Business bank account types
When it comes to opening a business account, you have a few options to consider. The main types of business bank accounts are:
- Business checking accounts
- Interest-bearing checking accounts
- Business savings accounts
Ensure you do your research and choose the account that makes the most sense for your business. Let’s take a closer look at the three most common types of business accounts.
Business checking accounts
For most small businesses, a business checking account is a good place to start. Once you’ve started making sales and spending money on business expenses, consider opening a business checking account.
A business checking account allows you to do all the basic financial tasks you need to operate your business, such as:
- Writing and depositing checks.
- Transferring or receiving money electronically.
- Depositing money or performing withdrawals using a business debit card.
- Separating your business and personal checking accounts.
Many banks also offer mobile apps. These apps allow you to view your balance, make transfers, pay bills and set up automatic bill pay, and monitor cash flow from anywhere.
QuickBooks Checking is an online business bank account that is totally free to open, with no monthly fees or minimum balances.2 You get instant access to a QuickBooks debit card, so you can start using your money right away. QuickBooks Checking is available without a QuickBooks Online subscription through QuickBooks Money — a money tool that allows you to get paid and manage your business finances in one place.
Business interest checking accounts
Another option to consider is a business interest checking account. Typically, interest-bearing accounts have the standard features of a regular checking account except:
- They allow you to earn an Annual percentage yield on your balance.
- Some banks offer free small business checking accounts for new and small businesses. If you’re tight on funds, a free account might get your business on its feet.
- Free accounts may come with tighter restrictions on deposits and transactions.
Think about what you need your business checking account to do before making any decisions based on price.
Business savings accounts
Once you’ve got your business checking account up and running, a business savings account is a smart second step. Use a savings account in conjunction with your checking account to separate your savings from your working capital. Here are some benefits:
- A business savings account allows you to save a portion of your earned revenue and earn interest on the funds you set aside.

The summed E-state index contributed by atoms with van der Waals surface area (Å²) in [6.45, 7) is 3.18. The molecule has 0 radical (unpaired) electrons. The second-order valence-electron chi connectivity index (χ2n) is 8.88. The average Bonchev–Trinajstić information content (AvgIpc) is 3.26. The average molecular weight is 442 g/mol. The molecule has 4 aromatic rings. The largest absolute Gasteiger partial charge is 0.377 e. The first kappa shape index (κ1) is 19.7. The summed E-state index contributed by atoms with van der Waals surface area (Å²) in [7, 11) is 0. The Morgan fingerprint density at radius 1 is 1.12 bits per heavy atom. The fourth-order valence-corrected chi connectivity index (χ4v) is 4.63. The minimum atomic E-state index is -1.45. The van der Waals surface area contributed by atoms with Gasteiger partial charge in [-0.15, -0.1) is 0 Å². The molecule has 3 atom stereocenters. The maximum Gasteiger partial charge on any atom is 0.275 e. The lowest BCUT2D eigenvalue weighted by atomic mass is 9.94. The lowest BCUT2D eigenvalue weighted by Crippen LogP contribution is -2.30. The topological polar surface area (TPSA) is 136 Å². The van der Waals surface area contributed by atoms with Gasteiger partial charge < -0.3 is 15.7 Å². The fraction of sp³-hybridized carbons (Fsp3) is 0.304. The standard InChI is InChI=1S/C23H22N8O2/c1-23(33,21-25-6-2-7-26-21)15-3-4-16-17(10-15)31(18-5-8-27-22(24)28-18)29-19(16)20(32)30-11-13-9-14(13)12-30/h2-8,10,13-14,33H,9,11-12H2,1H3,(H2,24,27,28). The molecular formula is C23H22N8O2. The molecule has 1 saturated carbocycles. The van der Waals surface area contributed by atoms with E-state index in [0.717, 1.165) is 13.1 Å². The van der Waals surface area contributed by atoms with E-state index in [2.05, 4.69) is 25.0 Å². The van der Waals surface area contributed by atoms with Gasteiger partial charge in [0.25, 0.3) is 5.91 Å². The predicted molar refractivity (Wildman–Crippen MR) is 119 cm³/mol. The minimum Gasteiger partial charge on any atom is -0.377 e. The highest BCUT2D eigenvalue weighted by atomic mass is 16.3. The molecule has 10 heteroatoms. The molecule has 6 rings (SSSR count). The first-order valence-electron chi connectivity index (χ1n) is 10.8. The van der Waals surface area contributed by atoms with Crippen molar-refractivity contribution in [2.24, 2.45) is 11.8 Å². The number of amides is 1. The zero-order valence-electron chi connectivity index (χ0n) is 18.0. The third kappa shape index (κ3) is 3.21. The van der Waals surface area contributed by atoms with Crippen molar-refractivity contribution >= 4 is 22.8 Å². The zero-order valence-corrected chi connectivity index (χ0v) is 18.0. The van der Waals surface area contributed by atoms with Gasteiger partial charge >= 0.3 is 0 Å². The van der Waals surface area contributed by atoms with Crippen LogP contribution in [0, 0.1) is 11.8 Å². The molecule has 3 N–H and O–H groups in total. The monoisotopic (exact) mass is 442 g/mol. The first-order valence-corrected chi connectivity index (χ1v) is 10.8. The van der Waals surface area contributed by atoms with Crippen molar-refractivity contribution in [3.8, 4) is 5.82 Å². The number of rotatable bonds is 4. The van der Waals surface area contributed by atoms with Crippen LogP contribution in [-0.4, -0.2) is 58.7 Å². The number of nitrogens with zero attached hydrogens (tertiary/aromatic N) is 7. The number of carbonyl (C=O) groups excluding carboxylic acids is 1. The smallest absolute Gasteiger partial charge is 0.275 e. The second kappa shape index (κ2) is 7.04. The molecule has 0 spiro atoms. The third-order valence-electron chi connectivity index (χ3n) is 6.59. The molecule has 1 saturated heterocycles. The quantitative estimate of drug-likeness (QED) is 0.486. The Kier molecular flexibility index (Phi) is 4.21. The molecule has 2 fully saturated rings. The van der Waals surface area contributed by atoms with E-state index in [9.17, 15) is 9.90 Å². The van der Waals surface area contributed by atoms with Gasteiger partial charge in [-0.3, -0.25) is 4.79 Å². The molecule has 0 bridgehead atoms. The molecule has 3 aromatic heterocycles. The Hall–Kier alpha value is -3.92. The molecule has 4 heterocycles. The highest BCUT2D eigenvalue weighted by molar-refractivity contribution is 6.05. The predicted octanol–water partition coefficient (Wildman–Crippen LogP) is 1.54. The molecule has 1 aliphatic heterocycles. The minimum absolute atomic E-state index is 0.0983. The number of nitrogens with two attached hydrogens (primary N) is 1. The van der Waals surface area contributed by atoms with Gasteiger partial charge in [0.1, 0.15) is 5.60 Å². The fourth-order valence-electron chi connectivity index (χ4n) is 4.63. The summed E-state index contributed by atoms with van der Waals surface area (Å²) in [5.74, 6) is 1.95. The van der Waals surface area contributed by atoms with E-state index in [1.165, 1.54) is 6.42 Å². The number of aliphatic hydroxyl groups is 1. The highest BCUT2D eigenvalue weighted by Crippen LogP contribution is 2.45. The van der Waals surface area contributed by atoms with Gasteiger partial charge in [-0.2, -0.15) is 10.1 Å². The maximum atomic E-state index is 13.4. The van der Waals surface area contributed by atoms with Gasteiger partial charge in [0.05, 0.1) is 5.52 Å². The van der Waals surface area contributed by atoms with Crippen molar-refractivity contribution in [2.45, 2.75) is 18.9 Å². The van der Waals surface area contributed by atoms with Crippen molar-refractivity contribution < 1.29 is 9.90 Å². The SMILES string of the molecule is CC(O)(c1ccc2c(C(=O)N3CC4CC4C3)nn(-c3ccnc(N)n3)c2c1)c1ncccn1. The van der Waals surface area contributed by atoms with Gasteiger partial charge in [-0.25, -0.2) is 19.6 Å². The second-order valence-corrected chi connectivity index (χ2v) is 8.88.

- Most business owners admit they don’t have enough cash in reserve to survive a long run without revenue or cover an unexpected cost.
- A savings account can help mitigate financial hardship. In the event of an emergency, you won’t be left empty-handed.
Look for a high-yield savings account with low fees and high interest rates. Some savings accounts require a minimum deposit to open, and some come with monthly balance requirements. Many come with small monthly maintenance fees that your bank may waive if you meet other requirements. Remember: The goal is to save money, not spend it on unnecessary banking fees.
Finally, the FDIC insures most savings accounts, but it’s always a good idea to double-check.
Save extra cash using your QuickBooks Checking account in QuickBooks Money. Organize your finances using budgeting Envelopes3 that earn interest — so you can hit your money goals faster.
Business cash management accounts
When it comes to managing your business finances, banks aren’t your only option. There are plenty of financial institutions and cash management services to choose from.
- Alternative banking: CMAs are an all-in-one alternative to traditional bank accounts.
- Online only: CMAs are online accounts that provide services similar to checking, savings, and investment accounts.
- High interest offered: CMAs offer high-interest rates for savings accounts, lower account fees than traditional banks, and business lines of credit.
Business owners looking to simplify their finance management could benefit from a CMA. With a CMA, you can conduct all your business transactions from a single account—you won’t have to use separate accounts for separate functions. But a CMA has its drawbacks.
Since CMAs are exclusively online, you won’t get face-to-face customer service or the option to visit a physical branch. CMAs might also offer lower interest rates on savings accounts than banks or credit unions.